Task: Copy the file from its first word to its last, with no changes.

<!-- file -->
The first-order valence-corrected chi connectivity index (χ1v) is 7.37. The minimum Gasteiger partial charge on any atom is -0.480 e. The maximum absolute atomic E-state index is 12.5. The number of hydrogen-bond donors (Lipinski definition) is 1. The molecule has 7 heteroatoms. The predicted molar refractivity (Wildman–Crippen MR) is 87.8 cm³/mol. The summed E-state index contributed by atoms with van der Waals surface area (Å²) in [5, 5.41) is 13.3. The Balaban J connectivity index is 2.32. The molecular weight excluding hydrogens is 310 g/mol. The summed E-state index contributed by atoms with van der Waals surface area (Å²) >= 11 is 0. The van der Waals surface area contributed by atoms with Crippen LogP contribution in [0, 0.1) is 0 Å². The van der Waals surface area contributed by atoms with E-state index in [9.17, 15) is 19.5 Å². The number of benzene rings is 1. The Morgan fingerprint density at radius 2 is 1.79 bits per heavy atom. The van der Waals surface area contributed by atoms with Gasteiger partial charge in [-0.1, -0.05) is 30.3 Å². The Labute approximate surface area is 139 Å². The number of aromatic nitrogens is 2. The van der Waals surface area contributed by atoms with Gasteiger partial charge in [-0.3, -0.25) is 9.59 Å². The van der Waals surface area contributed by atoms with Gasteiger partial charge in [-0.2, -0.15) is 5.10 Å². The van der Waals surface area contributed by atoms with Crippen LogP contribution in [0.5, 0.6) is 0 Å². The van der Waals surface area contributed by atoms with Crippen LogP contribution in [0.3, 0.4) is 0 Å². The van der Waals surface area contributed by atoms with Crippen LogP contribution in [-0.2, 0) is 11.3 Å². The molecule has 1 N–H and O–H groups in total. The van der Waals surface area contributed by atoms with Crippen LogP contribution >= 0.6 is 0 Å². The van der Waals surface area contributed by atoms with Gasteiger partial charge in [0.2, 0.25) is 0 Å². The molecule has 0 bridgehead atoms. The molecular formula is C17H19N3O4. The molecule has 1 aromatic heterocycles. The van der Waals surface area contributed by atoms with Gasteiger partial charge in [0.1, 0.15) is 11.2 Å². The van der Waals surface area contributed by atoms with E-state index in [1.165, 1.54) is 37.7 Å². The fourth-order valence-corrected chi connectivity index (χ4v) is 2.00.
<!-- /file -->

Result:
The first-order valence-corrected chi connectivity index (χ1v) is 7.37. The minimum Gasteiger partial charge on any atom is -0.480 e. The maximum absolute atomic E-state index is 12.5. The number of hydrogen-bond donors (Lipinski definition) is 1. The molecule has 7 heteroatoms. The predicted molar refractivity (Wildman–Crippen MR) is 87.8 cm³/mol. The summed E-state index contributed by atoms with van der Waals surface area (Å²) in [5, 5.41) is 13.3. The Balaban J connectivity index is 2.32. The molecular weight excluding hydrogens is 310 g/mol. The summed E-state index contributed by atoms with van der Waals surface area (Å²) >= 11 is 0. The van der Waals surface area contributed by atoms with Crippen LogP contribution in [0, 0.1) is 0 Å². The van der Waals surface area contributed by atoms with E-state index in [9.17, 15) is 19.5 Å². The number of benzene rings is 1. The Morgan fingerprint density at radius 2 is 1.79 bits per heavy atom. The van der Waals surface area contributed by atoms with Gasteiger partial charge in [-0.1, -0.05) is 30.3 Å². The Labute approximate surface area is 139 Å². The number of aromatic nitrogens is 2. The van der Waals surface area contributed by atoms with Gasteiger partial charge in [-0.3, -0.25) is 9.59 Å². The van der Waals surface area contributed by atoms with Gasteiger partial charge in [-0.2, -0.15) is 5.10 Å². The van der Waals surface area contributed by atoms with Crippen LogP contribution in [0.5, 0.6) is 0 Å². The van der Waals surface area contributed by atoms with Crippen LogP contribution in [0.3, 0.4) is 0 Å². The van der Waals surface area contributed by atoms with Crippen LogP contribution in [-0.2, 0) is 11.3 Å². The molecule has 1 N–H and O–H groups in total. The van der Waals surface area contributed by atoms with Crippen LogP contribution >= 0.6 is 0 Å². The van der Waals surface area contributed by atoms with Gasteiger partial charge in [0.2, 0.25) is 0 Å². The molecule has 0 bridgehead atoms. The molecular formula is C17H19N3O4. The molecule has 1 aromatic heterocycles. The van der Waals surface area contributed by atoms with Gasteiger partial charge in [0.1, 0.15) is 11.2 Å². The van der Waals surface area contributed by atoms with E-state index in [1.165, 1.54) is 37.7 Å². The fourth-order valence-corrected chi connectivity index (χ4v) is 2.00.